Charlie Rose’s interview with Joseph Stiglitz

Charlie Rose 与 Joseph Stiglitz 的访谈(2010年3月2日),有关 Stiglitz 的新书 Freefall

CHARLIE ROSE: Joseph Stiglitz is here. He served as one of President Clinton’s top advisors and as chief economist at the World Bank. Today, he’s advising the Greek government as it faces a debt crisis that has rattled the European markets. Earlier in his career he was part of a team that won the Nobel Prize in economics in 2001.

His new book is called “Freefall: America, Free Markets, and the Sinking of the World Economy.” In this he writes that he fears the country faces a far longer and deeper recession with a financial system that is more vulnerable to another crisis.

Give me a sense of where you think we are.

JOSEPH STIGLITZ: Well, we’ve been brought back from the brink, but we’re not out of the woods. And let me tell you why I think we are still in a — you might say a precarious position.

While growth is starting to resume, it’s not likely to be sustained. It’s likely to get much weaker. But the core problems are two. First, a very high level of unemployment. More than one out of six Americans would like a full-time job and can’t get it. This includes people who have jobs but are working part time, can’t get a real job.

And 40 percent, more than 40 percent of those who are unemployed today are long-term unemployed, unemployed for more than six months. That’s so important because the longer you’re unemployed, you drain your cash reserves.

And particularly for young people, a period of should be building up skills, those skills, their training becomes weakened. And we know from previous downturns in the United States and elsewhere that young people who have experienced, or other people who’ve experience protracted periods of unemployment are much harder to bring back into the labor force. And when they do, their wages are markedly lower.

And then there’s the problem with the foreclosure, which is what started the crisis in the first place. The pace of foreclosures is expected to be higher in 2010 than in 2008 and ‘09. We’ve done nothing about the — almost nothing about the underwater mortgages where they owe more money than —

CHARLIE ROSE: Than the house is worth.

JOSEPH STIGLITZ: — than the house is worth. And more than 25 percent of those with mortgages are now underwater.

Now, there’s some additional problems that we’re about to face. Commercial real estate, about a half trillion dollars commercial real estate has to be rolled over.

CHARLIE ROSE: We have loans that are coming due, and they’ve got to —

JOSEPH STIGLITZ: — be rolled over somehow. Many of those are underwater. Many of those are securitized, and those are very difficult to roll over.

In the old days where you had conventional banking, the banks might have rolled them over holding their nose and closing their eyes in the view that — with the view that maybe with luck somewhere down the road things will get better.

Bank examiners, supervisors, are less willing to engage in what’s called forbearance because they’ve been very criticized for having not done their job in the last five years. And with securitization, it’s almost impossible to roll over these underwater mortgages.

The first of these problems came to the fore in the bankruptcy of Cifizen. And that was a multiple dollar failure.

CHARLIE ROSE: By one of the most reputable land development and real estate firms in the city of New York, and then when it came time to pay the loan, they couldn’t do it.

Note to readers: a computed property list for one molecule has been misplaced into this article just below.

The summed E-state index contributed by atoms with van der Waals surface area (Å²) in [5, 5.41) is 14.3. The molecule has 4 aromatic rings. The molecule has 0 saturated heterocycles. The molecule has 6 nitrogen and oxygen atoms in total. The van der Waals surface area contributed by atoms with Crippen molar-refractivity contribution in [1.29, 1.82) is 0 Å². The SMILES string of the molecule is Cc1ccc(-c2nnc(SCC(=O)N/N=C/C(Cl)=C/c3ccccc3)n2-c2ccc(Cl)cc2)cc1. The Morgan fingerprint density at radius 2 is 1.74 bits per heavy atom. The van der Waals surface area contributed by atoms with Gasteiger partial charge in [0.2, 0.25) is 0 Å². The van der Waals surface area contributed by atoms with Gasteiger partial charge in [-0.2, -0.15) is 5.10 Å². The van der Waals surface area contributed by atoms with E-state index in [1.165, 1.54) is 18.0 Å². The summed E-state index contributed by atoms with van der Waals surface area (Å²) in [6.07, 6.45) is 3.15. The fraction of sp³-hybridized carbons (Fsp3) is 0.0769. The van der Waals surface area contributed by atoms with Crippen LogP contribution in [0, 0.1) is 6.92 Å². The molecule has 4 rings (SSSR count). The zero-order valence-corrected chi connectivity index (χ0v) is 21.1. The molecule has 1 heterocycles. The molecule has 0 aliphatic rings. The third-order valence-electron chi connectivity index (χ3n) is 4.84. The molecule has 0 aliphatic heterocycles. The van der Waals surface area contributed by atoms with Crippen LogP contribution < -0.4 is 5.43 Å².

JOSEPH STIGLITZ: And that’s symptomatic of what we’re about to see over and over again.

Two more problems, if you’re not feeling bad enough. The states have a shortfall of about

CHARLIE ROSE: The states?

JOSEPH STIGLITZ: The states — of $200 billion a year in revenues, down from what it would normally be because of the recession. And the states — many of the states depend very heavily on property taxes. The states have balanced budget frameworks, which means that when the revenues go down, they either have to cut expenditures or raise taxes. That’s equivalent to a negative stimulus.

And so far the federal government’s been picking up about a third of that gap, but with the stimulus coming to an end in 2011, the question is, what will happen.

I just came back from California where you see the future, in a way — teachers, university professors on furlough two days a month on the way to being laid off. And, you know, a whole set of problems in a number of other states.

So these are among the sort of clouds hanging on the horizon —

CHARLIE ROSE: And so therefore you believe the consequences of all these things are?

JOSEPH STIGLITZ: That the economy will not be able to sustain the growth that we’ve seen in the last two quarters. There will be a marked slowdown, possibly into actually a double dip, which is another recession.

But the bottom line is for what most people care about, jobs, growth will be too slow to provide new jobs for the new entrants in the labor force, and certainly too slow reduce the unemployment from the very high level that it is.

So it’s going to be a lot of stress both in the labor market and the housing market unless we do something more than we’ve been doing.

CHARLIE ROSE: And what would that be?

JOSEPH STIGLITZ: Well, that comes to the view, I think we need a second stimulus. We need a large second stimulus. A lot of deficit hawks are around there saying we can’t afford it. And I would say we can’t afford not to do it. And, you know —

CHARLIE ROSE: You have to put people to work first and then you can worry about the deficit.

JOSEPH STIGLITZ: Moreover, it was the shortsightedness of the banks that got us into this trouble. We ought to be looking not at the deficit but the long-term debt.